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May 19, 2009


Every night, I sing to Colin while he drinks his milk and falls asleep. This started when he was about three months old - I remember because of two things. First, I never sang to him before I started using the rocker, and I never nursed him in the rocker because gravity made it impossible. And second, I didn’t want my singing to be bad.

I am a trained musician, an opera singer, a performer. I have sung all kinds of things in all kinds of places for all kinds of people. There have been some really catastrophic performances and I lived to tell about it – most people don’t even notice the disaster, which I take to mean that I am That Good but which is more likely indicative of their sleeping through the evening.

So why, you might ask, did I worry about my infant son’s response? Obviously, because no performance had ever mattered more. No opinion had ever meant so much and no response had ever been so important. I could not bring myself to do it, just couldn’t open my mouth to sing to my little tiny infant son. I had tried several times, but I was so tired and I was always holding him so I couldn’t get a proper breath and I wasn’t really sleeping so I was hoarse. And it sounded weird, like something from someone else’s throat. I didn’t want my music to be alien or ugly for him. In fact, I would settle for nothing less than perfection for my baby.

Then, one night, or maybe early morning, Colin awoke with a start and could not be calmed. He didn’t want food, he didn’t need to be changed. That was about all I knew to do to soothe him at the time, so I was at a loss. I plucked him from his crib and we walked and bounced and talked and snuggled, but he was not satisfied. It was then, from somewhere within me, that music came out.

He was mesmerized. I remember his still-newborn eyes widened as he listened to singing, real music, for the first time. I had tucked him close to me to keep him warm in cold January and I could feel our skin touching. I knew that he could feel the vibration of the sound as much as he could hear the music. I wish I could remember what I sang to him that night, his first lullaby, but I distinctly remember thinking that I should have thought of a better song.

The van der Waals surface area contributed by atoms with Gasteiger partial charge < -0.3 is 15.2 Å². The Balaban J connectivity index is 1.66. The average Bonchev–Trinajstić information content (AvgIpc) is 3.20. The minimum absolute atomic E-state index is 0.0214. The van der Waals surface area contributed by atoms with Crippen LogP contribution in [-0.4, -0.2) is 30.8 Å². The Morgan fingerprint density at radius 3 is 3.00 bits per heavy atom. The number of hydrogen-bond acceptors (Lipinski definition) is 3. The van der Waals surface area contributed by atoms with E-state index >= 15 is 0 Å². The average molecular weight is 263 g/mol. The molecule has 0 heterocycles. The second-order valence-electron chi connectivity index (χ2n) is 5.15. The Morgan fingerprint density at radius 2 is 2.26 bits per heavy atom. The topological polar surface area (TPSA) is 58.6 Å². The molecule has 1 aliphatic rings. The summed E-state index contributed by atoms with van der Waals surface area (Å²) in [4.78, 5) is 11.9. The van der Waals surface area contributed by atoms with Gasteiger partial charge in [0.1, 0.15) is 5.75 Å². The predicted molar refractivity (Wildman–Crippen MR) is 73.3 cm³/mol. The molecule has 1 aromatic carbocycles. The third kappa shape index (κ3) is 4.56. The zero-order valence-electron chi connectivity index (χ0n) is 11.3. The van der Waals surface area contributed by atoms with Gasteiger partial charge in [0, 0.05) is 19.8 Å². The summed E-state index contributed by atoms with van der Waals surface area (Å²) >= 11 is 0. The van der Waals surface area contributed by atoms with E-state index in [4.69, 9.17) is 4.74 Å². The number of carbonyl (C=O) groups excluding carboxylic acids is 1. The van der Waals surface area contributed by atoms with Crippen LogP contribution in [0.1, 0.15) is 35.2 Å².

Whatever it was, it was good enough. He was not only calmed, he was hooked.

Now, singing is part of our nightly routine, as well as every other routine. Instead of wanting the music to be perfect for my little boy, I want it to be constant for him. We are always making some kind of music together, be it banging rhythms on the floor or dancing while we make dinner or a lullaby to soothe before bed, there is always music.

And, a far cry from his initial reaction to music, he now screams and bangs and hums along, always happy and excited for more. Except for at night, before bed, when he has a bottle and we rock in his chair. I sing all kinds of songs to him then. “Somewhere Over the Rainbow” and “I Will” and “Amazing Grace” and “You Are My Sunshine”. Every night, he lies back in my arms and watches me sing, at least to start. Before too long, he kicks his little feet and furrows his brow, fighting to stay awake, but his struggle is futile. Rather like the forgiving audiences who swore they never heard my disastrous performance, it doesn’t matter what I sing to Colin or how it sounds because he will always fall asleep in the middle of it. Just as he should.

2 Readers rock!:

Kipper's Mommy said...

That was absolutely beautiful - my favorite post ever. I will hold the image of you singing 'Amazing Grace' (your grandfather's favorite) in my heart and mind always.

Love you - Aunt Linda

Dragonfly said...

That is awesome.